The newest Fantasy Flight Games’ (FFG) LCG sets the stage for the epic duel between the light and the dark side in Star Wars: The Card Game. It is designed by Eric M. Lang, who previously gave us great games like Warhammer: Invasion, the Quarriors series and the highly successful A Game of Thrones LCG. This two-player game puts one player in control of the Rebels against another in control of the Empire. Currently with only the base set on sale, there are 3 factions for each side. The light side has the Jedi, Rebel Alliance and Smugglers and Spies; and the dark side with the Sith, Imperial Navy and Scum and Villainy.

With so much hype built up before the release, I just had to try it for myself. A friend of mine who already played this game decided to give me a demo, and I was not disappointed. Aesthetic wise, the game was very well polished; there were counters for everything and the artwork on the cards were awesome. For most games, the end goal for both players is always the same (e.g. taking that special objective or knocking down health points), but for Star Wars: TCG there is a relative big difference. The light side has to destroy three dark side objectives, which is done by churning out troops like droids and starships to attack them. However the dark side needs only to turn its Death Star dial counter from 0 to 12 to win. Similarly, by summoning troops to attack Rebel objectives, it can hasten this process. Another aspect to this game is committing units to The Force, where units committed are exhausted longer but reap benefits from it. All of this leads to an intriguing game that was not confusing and provided strategic challenges even for hardcore card players.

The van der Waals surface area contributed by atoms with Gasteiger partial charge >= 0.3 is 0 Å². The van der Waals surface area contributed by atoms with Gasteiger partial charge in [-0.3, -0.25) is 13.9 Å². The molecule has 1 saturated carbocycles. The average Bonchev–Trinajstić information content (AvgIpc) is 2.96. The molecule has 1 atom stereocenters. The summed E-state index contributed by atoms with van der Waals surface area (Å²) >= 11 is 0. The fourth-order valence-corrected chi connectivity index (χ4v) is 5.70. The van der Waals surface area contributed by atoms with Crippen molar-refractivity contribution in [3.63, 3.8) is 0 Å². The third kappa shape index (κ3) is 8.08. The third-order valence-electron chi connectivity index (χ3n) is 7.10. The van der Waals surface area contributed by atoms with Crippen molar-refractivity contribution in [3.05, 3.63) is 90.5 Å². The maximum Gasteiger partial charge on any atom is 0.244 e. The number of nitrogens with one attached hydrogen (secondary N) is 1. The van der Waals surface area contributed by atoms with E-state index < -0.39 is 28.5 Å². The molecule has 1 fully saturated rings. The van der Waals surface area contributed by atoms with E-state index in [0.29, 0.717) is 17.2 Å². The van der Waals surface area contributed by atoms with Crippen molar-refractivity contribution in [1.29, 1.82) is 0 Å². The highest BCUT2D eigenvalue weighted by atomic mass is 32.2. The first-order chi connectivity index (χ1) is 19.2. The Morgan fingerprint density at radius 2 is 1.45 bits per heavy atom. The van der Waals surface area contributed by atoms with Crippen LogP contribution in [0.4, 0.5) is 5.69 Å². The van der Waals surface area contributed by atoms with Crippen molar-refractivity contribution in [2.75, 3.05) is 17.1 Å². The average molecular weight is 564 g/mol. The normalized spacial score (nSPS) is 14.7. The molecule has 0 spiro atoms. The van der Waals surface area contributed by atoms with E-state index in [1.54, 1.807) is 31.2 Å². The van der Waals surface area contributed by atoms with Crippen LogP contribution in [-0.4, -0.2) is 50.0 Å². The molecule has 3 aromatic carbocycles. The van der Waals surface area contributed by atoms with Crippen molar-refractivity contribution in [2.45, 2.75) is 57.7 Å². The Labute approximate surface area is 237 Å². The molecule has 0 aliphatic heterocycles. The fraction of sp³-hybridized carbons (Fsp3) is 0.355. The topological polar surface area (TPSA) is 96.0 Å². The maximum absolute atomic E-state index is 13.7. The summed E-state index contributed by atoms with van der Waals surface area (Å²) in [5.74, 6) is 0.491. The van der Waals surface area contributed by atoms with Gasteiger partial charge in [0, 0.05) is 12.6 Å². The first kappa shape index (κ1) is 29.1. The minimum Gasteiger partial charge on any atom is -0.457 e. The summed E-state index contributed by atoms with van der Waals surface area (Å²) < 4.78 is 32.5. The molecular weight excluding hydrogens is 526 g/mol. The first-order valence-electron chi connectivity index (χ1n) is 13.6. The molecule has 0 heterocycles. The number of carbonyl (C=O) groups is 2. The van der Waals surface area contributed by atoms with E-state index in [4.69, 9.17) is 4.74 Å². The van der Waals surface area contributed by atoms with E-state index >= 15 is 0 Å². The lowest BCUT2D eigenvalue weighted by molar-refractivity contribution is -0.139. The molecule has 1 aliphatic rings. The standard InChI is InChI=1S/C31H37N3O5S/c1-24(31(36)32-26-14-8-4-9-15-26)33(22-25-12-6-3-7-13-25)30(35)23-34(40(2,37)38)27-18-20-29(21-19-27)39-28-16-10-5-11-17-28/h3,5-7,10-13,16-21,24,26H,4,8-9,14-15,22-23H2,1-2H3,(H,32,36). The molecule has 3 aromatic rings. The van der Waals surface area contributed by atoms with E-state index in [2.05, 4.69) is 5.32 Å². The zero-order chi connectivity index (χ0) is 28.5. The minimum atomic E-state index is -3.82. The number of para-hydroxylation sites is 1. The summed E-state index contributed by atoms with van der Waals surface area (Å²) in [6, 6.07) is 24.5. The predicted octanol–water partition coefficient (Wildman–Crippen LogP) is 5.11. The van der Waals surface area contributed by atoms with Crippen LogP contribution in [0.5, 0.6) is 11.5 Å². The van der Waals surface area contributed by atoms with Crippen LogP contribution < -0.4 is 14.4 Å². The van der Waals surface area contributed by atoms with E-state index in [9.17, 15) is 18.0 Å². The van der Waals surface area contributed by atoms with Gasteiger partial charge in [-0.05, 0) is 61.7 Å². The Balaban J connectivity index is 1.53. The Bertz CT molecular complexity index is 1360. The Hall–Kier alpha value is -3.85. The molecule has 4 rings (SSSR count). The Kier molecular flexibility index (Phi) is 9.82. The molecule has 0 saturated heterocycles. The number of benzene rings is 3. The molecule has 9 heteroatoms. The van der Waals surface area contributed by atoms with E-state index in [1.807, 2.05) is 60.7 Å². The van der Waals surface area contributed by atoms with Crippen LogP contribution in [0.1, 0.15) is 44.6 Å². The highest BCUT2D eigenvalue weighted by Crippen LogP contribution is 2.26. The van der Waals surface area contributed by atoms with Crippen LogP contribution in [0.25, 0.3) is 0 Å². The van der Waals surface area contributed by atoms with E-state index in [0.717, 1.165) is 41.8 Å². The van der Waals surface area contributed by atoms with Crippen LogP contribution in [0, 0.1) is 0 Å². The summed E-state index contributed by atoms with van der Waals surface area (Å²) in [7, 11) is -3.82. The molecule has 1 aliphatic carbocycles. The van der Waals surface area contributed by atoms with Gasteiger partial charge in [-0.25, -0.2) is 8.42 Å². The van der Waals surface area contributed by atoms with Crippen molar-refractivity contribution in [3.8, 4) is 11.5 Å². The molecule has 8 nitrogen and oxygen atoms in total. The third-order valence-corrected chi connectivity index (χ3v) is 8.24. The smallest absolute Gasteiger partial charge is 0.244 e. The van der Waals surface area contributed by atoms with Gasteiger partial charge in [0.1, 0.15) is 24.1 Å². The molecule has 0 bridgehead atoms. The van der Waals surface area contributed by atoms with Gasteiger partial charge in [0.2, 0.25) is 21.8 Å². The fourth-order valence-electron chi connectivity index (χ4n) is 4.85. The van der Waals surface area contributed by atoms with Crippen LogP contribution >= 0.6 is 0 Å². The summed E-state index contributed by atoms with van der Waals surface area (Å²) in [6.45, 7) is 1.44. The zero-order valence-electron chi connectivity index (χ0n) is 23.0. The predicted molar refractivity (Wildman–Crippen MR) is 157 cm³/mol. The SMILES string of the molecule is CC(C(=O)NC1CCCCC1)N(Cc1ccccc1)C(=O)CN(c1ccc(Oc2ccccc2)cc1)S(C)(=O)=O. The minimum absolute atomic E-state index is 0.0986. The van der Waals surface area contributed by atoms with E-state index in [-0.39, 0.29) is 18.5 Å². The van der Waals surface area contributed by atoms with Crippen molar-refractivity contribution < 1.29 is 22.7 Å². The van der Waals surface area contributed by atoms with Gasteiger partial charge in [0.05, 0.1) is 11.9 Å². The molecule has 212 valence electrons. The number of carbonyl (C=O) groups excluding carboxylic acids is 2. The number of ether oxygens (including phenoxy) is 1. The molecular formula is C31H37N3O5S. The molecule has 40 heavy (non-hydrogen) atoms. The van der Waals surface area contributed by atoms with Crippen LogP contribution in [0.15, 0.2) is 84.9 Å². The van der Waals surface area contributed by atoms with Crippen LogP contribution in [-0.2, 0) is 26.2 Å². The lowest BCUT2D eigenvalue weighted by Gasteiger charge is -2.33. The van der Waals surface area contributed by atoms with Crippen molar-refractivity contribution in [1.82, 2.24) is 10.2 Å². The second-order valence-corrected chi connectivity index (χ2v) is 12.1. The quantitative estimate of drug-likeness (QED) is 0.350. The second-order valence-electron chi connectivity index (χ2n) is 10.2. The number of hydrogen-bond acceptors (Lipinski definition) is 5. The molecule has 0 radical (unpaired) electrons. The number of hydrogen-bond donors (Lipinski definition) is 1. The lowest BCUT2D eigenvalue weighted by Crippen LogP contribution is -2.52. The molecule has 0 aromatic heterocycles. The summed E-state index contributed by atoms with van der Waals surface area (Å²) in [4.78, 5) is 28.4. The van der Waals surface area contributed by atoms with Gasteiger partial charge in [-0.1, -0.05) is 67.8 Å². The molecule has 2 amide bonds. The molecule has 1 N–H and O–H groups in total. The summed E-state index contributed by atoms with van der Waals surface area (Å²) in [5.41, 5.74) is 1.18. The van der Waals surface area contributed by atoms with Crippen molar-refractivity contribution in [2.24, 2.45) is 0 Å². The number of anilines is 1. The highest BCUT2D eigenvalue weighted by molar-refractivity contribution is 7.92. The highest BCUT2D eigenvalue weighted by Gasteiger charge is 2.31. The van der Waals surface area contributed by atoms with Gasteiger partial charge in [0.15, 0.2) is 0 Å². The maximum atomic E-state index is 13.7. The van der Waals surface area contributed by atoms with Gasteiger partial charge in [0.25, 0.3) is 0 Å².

Fantasy Flight Games - Star Wars: The Card Game - Cards

Unfortunately, Star Wars: TCG is not balanced just yet. Having played the Rebel Alliance and Imperial Navy factions, I personally felt that the light side is at a disadvantage. The Imperial Navy had more objectives that provided extra resources, which could lead to a ridiculous head start that the Rebel Alliance can’t cope with. Fortunately the game is still in its infant stage, with several expansion packs already announced for release. These expansion packs could balance out the game play, as the demo was played with a pre-constructed deck. Maybe a change of certain cards or mixing up certain factions would have made a better deck. Being a LCG, this provides even more possibilities and fun for both casual and advance gamers. Star Wars: TCG was entertaining throughout the demo and I hope that FFG continues to innovate on it.


Images: Star Wars: The Card Game Official Site